Alpine Ökonomie in Hoch- und Tieflagen – das Beispiel Tirol im Spätmittelalter und in Früher Neuzeit (2019)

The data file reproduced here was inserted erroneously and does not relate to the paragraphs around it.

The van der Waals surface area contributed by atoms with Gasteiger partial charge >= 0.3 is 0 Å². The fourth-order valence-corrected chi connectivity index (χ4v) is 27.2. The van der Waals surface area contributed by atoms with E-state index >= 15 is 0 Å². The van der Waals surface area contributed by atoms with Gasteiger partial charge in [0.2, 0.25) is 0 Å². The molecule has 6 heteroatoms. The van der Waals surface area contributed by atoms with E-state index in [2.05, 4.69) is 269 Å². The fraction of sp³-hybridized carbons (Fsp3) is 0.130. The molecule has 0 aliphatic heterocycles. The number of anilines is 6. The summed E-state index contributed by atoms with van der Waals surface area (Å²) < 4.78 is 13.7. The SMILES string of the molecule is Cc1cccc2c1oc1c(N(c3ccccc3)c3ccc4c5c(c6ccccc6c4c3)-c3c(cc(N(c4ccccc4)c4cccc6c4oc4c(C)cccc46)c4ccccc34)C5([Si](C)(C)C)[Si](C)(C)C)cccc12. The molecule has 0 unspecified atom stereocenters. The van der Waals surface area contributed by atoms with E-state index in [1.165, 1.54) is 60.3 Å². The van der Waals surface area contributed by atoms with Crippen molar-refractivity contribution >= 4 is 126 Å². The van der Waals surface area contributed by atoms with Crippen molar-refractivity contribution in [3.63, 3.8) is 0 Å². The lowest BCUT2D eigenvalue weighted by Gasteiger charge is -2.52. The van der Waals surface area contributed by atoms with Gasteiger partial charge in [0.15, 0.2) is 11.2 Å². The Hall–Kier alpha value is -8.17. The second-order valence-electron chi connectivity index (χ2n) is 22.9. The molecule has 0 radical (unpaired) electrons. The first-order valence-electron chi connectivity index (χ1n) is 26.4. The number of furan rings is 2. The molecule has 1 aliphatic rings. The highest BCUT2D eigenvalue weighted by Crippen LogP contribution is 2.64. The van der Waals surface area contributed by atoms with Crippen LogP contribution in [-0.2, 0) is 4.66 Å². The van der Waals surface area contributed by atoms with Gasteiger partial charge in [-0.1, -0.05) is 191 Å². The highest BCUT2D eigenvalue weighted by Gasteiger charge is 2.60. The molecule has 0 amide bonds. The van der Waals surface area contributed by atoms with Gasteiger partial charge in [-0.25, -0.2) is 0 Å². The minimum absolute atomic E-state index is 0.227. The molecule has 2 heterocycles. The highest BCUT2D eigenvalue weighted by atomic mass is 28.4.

The authors examine the widely held assumption according to which the highland regions of the Alps were the preserve of animal husbandry, whereas the valleys and the lower districts were used for agriculture. They further ask for documentary proof of the thesis that the crop output per acre decreased with growing altitude. It is shown that a strict separation between areas of livestock holding and of plant production can hardly be identified in ancient Tyrol’s sources. Mixed farms were the rule, independent of their geographic position, left aside extreme heights. Also, evidence of decreasing returns to land with growing altitude is more than mixed. Prevailing ideas about an economic self-sufficiency of alpine regions are firmly refuted. Networks of exchange between the valleys and the uplands, of economic, social and cultural nature, are underlined and exemplified.

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